Finally, Hensley argues that his Miranda waiver was not voluntary, knowing, and intelligent because the New Hampshire State Police took advantage of Hensley’s mental and physical condition by purposely deceiving him as to the nature of the interview. More specifically, Hensley contends that the police led him to believe that the interview related only to his detention under New Hampshire’s IEH procedure for attempting suicide, but that the police in fact intended to (and did) question Hensley about the victim’s murder, and that counsel was ineffective in failing to raise this issue.

We agree with the motion judge that counsel’s failure to raise the issue of deception and misrepresentation by the New Hampshire State police at the suppression hearing did not amount to ineffective assistance. Hensley cites Commonwealth v. Hosey, 368 Mass. 571 , 577 (1975), for the proposition that “[k]nowing what they did [about Hensley’s mental and physical condition], the police should have been sensitive to whether the defendant was genuinely in a position to understand the significance of a waiver of his rights, in particular the importance of having a lawyer with him during the interrogation.” However, the evidence at the suppression hearing demonstrated that the police were meticulous in ensuring that Hensley had the ability and capacity knowingly, voluntarily, and intelligently to waive his Miranda rights. The officers did not use trickery, deception, or any other unfair tactic to force or cajole Hensley into signing the waiver form or making a statement. The officers behaved in a calm, professional manner and demonstrated no threatening or coercive conduct.

Moreover, the fact that the police did not explain to Hensley at the outset that he was being questioned about the victim’s murder does not negate the validity of his Miranda waiver or the voluntariness of his subsequent statements. The police are not required to “inform a suspect of the nature of the crime about which he is to be interrogated.” Commonwealth v. Medeiros, supra at 345. “Neither the subject matter of the questioning nor the defendant’s status as a suspect has any bearing on whether the defendant understands that he need not answer the questions.” Commonwealth v. Raymond, 424 Mass. 382 , 393 (1997). “Our cases do not require that a defendant must have information regarding the crime about which he will be questioned or about police suspicions before making a valid waiver of his Miranda rights.” Id. See Commonwealth v. Hilton, 443 Mass. 597 , 606 (2005), quoting Commonwealth v. Raymond, supra (“In order for a waiver to be ‘knowing’ and ‘intelligent,’ the defendant must understand ‘the [Miranda] warnings themselves,’ but does not need to understand or appreciate the tactical or strategic consequences of waiving Miranda rights”). We have no doubt that Hensley understood that the police inquiry was criminal in nature, unlike the defendant in Commonwealth v. Carp, 47 Mass. App. Ct. 229 , 234 (1999). Hensley was being questioned by two police officers, after having been informed of his Miranda rights because he was in custody, and Hensley was specifically told that he would be questioned about “his activities earlier in the day,” meaning January 31, 2002. In these circumstances, defense counsel was not ineffective for failing to raise the issue of deception or misrepresentation at the motion to suppress, an argument that would have plainly failed.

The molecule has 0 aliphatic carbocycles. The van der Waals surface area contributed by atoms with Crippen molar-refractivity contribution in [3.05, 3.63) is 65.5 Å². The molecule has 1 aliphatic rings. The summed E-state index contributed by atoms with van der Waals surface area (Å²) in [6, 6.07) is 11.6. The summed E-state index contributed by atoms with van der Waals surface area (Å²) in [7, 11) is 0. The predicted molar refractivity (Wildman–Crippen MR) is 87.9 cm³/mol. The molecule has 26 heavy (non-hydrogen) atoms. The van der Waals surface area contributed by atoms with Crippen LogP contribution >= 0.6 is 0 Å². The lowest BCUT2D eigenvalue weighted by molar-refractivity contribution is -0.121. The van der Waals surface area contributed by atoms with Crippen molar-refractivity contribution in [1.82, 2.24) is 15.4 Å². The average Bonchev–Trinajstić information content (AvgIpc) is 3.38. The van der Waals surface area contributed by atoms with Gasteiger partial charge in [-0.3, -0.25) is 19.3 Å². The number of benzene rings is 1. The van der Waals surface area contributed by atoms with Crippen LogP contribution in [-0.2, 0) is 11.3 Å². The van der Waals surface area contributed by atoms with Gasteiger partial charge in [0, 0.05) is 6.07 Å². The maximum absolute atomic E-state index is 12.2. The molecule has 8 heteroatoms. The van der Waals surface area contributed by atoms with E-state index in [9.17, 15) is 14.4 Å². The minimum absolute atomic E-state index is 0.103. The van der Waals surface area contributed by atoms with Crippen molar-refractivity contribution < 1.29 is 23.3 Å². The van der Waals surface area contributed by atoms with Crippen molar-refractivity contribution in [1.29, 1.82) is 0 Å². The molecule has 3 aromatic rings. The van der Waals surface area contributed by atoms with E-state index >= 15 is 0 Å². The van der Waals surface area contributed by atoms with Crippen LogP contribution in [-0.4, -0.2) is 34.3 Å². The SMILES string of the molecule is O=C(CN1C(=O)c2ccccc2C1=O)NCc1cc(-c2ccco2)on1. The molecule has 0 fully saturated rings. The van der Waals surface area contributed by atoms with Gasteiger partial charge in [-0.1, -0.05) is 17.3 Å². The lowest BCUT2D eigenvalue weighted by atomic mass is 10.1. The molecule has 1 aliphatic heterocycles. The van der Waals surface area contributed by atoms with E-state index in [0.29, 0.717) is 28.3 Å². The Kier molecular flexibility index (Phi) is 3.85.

(ii) Ineffective assistance at trial. Hensley argues that trial counsel’s failure to present expert and documentary evidence of Hensley’s mental impairment and the effect of that impairment on his capacity to form the states of mind required for murder in the first degree was constitutionally ineffective. More specifically, Hensley contends that his counsel was ineffective for failing to call Dr. Rosmarin, who would have testified (1) that Hensley suffered from a mental impairment that precluded his forming the mental states required for murder in the first degree by deliberate premeditation or extreme atrocity or cruelty, and (2) to Hensley’s version of the events of January 31, 2002. As  a result, Hensley maintains that the jury’s verdict of guilty of murder in the first degree by deliberate premeditation was “preordained” because defense counsel presented no evidence on which the jury could base a verdict of murder in the second degree.